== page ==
Instead, modified upper backbends that open the chest and shoulders are safe and beneficial.
Use blocks to limit your backbend and do slight variations that focus solely on your upper back.
Ustrasana (camel pose) can easily be modified with blocks that lift your arms higher so your bend is much less at an arch. You can also lower your buttocks onto your calves and place your hands behind your feet for a great modification. This pose not only relieves pressure from your lower back, but it also stretches your wrists and opens your chest and shoulders.
Pressure on the Stomach
This next “no, no” maybe obvious, however, it needs to be said. Lying on your stomach is a sure way to disturb your bump. But, you also need to be aware of bending poses that may constrict your tummy as well.
For example, forward bends, or even a child’s pose, when you are in your late second and third trimester can feel uncomfortable. Luckily, there are ways to avoid this discomfort and still benefit from a forward bend, and the solution is simple.
Opening your stance by separating your legs creates space for your belly to go forward without feeling like you are going to pop.
Lying Flat on the Back
After 20 weeks your uterus and baby start to get quite heavy. This weight sits right on a major vessel called the inferior vena cava that carries blood from your heart to your lower body, including your baby.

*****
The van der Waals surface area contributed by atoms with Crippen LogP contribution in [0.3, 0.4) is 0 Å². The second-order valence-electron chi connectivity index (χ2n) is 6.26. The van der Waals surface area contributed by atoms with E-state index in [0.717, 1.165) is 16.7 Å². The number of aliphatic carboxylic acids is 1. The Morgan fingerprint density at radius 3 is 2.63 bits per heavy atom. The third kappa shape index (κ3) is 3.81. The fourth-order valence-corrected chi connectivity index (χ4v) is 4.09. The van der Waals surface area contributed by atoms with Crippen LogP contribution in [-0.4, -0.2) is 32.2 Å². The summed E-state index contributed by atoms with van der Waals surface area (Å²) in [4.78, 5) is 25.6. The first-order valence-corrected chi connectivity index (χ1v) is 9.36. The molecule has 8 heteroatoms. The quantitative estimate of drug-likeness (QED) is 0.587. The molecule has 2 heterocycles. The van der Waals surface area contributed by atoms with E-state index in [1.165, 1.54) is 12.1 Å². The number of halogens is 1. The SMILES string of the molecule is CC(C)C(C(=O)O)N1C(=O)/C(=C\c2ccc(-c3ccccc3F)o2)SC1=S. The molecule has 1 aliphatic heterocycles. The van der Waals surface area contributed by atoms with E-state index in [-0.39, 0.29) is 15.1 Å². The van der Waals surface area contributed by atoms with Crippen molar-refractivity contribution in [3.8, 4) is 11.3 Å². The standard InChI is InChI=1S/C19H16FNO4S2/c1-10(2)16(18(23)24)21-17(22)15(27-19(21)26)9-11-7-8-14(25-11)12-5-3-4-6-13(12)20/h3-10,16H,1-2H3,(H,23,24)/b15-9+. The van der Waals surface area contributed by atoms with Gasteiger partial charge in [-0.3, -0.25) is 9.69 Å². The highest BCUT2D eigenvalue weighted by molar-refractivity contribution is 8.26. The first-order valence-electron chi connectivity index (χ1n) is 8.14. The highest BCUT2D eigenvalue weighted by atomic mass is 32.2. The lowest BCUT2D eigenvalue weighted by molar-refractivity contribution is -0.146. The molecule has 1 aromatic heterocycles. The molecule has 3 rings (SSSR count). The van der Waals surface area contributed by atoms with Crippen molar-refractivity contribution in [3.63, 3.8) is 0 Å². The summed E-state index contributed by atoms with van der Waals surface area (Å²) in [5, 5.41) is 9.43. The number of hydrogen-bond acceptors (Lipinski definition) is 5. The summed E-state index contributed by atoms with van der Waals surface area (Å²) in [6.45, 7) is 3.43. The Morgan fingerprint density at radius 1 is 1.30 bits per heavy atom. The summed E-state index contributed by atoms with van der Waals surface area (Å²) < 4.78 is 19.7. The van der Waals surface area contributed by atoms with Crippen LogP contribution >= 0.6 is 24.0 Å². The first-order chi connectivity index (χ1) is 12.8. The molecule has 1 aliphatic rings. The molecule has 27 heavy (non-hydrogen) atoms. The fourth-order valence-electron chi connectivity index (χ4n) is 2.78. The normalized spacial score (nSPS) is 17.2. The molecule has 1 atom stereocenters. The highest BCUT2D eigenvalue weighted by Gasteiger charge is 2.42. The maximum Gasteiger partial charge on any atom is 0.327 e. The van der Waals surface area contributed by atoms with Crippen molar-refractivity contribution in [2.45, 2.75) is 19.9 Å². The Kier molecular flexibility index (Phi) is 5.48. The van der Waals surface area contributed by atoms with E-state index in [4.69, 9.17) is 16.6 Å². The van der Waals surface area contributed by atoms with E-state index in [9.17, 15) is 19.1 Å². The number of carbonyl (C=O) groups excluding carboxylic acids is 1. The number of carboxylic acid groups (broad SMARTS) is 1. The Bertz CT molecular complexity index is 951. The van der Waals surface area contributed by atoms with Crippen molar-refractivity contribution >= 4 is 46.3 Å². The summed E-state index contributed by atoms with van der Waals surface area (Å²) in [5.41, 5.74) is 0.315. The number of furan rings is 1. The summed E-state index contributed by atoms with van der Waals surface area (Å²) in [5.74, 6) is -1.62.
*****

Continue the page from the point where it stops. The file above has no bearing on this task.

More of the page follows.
To avoid limited blood flow, it is not recommended to lie flat on your back for long periods. In prenatal yoga, this means long savasanas need to be modified. However, all you really need to do is place a pillow or thick blanket under your hips to take pressure off of the area.
You can also choose to lie on your side for your savasana and place the pillow or blanket between your bent legs.
This last modification may be one that you may prefer to disregard, but it is up to you and your body. The reason balancing poses are not recommended is because of the extra weight on your body as your baby rapidly grows. This alters your center of gravity.
However, you may find that balance poses help you keep your body aligned during your pregnancy. So, if you do choose to do balance poses keep them simple and also have a safety net.
Stand near a wall to do tree pose or modify your balance pose to a kneeling position. You can also try easy-to-perform inversions like downward-facing dog or legs up the wall that give you the benefits of prenatal yoga inversions without the risk of falling over.
Listening to Your Body During Prenatal Yoga Poses
This list of prenatal yoga poses to avoid is a general guideline to keep you and your baby safe during your practice. However, further medications will most certainly be needed as you adjust your routine for your body, mind, and soul.
Please remember that feeling good is the goal of yoga. Don’t let your ego get ahead of your health, especially if you practiced before your pregnancy. You may need to slow down, do less, and remove asanas to make sure you aren’t hurting yourself rather than benefitting from prenatal yoga.